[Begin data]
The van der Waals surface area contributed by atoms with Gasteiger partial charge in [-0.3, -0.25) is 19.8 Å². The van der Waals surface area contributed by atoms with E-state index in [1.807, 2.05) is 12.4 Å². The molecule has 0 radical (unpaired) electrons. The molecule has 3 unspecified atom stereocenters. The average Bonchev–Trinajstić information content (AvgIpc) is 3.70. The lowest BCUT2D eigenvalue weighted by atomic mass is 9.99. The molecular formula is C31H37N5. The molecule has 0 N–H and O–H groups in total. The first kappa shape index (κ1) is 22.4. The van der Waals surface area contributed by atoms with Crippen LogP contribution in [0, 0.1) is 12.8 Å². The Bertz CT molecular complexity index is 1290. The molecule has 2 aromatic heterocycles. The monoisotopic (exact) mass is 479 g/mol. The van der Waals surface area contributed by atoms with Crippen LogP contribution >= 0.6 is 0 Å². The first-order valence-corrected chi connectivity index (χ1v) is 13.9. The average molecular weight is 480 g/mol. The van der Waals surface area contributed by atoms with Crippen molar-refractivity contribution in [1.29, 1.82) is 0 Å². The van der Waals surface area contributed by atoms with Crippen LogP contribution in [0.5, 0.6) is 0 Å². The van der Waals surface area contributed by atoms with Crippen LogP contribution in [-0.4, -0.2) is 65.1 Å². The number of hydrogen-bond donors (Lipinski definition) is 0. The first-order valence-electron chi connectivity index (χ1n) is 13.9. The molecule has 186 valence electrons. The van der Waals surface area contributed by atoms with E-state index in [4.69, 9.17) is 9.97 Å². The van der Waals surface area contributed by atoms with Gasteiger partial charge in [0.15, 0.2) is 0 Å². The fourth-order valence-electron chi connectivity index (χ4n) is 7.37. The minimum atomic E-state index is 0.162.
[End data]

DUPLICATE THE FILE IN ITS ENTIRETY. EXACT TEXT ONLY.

The van der Waals surface area contributed by atoms with Gasteiger partial charge in [-0.3, -0.25) is 19.8 Å². The van der Waals surface area contributed by atoms with E-state index in [1.807, 2.05) is 12.4 Å². The molecule has 0 radical (unpaired) electrons. The molecule has 3 unspecified atom stereocenters. The average Bonchev–Trinajstić information content (AvgIpc) is 3.70. The lowest BCUT2D eigenvalue weighted by atomic mass is 9.99. The molecular formula is C31H37N5. The molecule has 0 N–H and O–H groups in total. The first kappa shape index (κ1) is 22.4. The van der Waals surface area contributed by atoms with Crippen LogP contribution in [0, 0.1) is 12.8 Å². The Bertz CT molecular complexity index is 1290. The molecule has 2 aromatic heterocycles. The monoisotopic (exact) mass is 479 g/mol. The van der Waals surface area contributed by atoms with Crippen LogP contribution >= 0.6 is 0 Å². The first-order valence-corrected chi connectivity index (χ1v) is 13.9. The average molecular weight is 480 g/mol. The van der Waals surface area contributed by atoms with Crippen molar-refractivity contribution in [1.29, 1.82) is 0 Å². The van der Waals surface area contributed by atoms with Crippen LogP contribution in [0.5, 0.6) is 0 Å². The van der Waals surface area contributed by atoms with Crippen LogP contribution in [-0.4, -0.2) is 65.1 Å². The number of hydrogen-bond donors (Lipinski definition) is 0. The first-order valence-electron chi connectivity index (χ1n) is 13.9. The molecule has 186 valence electrons. The van der Waals surface area contributed by atoms with E-state index in [4.69, 9.17) is 9.97 Å². The van der Waals surface area contributed by atoms with Gasteiger partial charge in [0.15, 0.2) is 0 Å². The fourth-order valence-electron chi connectivity index (χ4n) is 7.37. The minimum atomic E-state index is 0.162.